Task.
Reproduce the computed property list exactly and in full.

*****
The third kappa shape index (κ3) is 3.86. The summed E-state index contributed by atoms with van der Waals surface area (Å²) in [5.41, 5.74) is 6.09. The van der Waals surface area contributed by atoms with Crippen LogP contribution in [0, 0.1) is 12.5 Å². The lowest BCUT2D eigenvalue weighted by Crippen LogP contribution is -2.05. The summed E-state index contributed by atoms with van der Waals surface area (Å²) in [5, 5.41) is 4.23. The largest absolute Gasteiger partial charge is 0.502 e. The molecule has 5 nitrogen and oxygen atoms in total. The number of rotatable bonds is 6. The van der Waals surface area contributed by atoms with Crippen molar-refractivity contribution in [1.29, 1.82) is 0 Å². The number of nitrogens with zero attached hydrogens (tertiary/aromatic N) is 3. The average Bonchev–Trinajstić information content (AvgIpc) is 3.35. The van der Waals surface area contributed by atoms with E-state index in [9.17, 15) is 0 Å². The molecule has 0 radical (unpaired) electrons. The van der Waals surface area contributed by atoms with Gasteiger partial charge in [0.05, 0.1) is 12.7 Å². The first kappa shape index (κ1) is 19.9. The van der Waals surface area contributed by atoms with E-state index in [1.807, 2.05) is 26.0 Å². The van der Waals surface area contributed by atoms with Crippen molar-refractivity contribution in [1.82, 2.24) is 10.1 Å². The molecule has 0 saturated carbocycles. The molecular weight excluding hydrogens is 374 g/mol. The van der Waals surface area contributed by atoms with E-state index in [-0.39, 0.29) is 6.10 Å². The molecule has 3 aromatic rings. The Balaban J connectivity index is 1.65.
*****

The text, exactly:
The third kappa shape index (κ3) is 3.86. The summed E-state index contributed by atoms with van der Waals surface area (Å²) in [5.41, 5.74) is 6.09. The van der Waals surface area contributed by atoms with Crippen LogP contribution in [0, 0.1) is 12.5 Å². The lowest BCUT2D eigenvalue weighted by Crippen LogP contribution is -2.05. The summed E-state index contributed by atoms with van der Waals surface area (Å²) in [5, 5.41) is 4.23. The largest absolute Gasteiger partial charge is 0.502 e. The molecule has 5 nitrogen and oxygen atoms in total. The number of rotatable bonds is 6. The van der Waals surface area contributed by atoms with Crippen molar-refractivity contribution in [1.29, 1.82) is 0 Å². The number of nitrogens with zero attached hydrogens (tertiary/aromatic N) is 3. The average Bonchev–Trinajstić information content (AvgIpc) is 3.35. The van der Waals surface area contributed by atoms with E-state index in [9.17, 15) is 0 Å². The molecule has 0 radical (unpaired) electrons. The van der Waals surface area contributed by atoms with Gasteiger partial charge in [0.05, 0.1) is 12.7 Å². The first kappa shape index (κ1) is 19.9. The van der Waals surface area contributed by atoms with E-state index in [1.807, 2.05) is 26.0 Å². The van der Waals surface area contributed by atoms with Crippen molar-refractivity contribution in [1.82, 2.24) is 10.1 Å². The molecule has 0 saturated carbocycles. The molecular weight excluding hydrogens is 374 g/mol. The van der Waals surface area contributed by atoms with E-state index in [-0.39, 0.29) is 6.10 Å². The molecule has 3 aromatic rings. The Balaban J connectivity index is 1.65.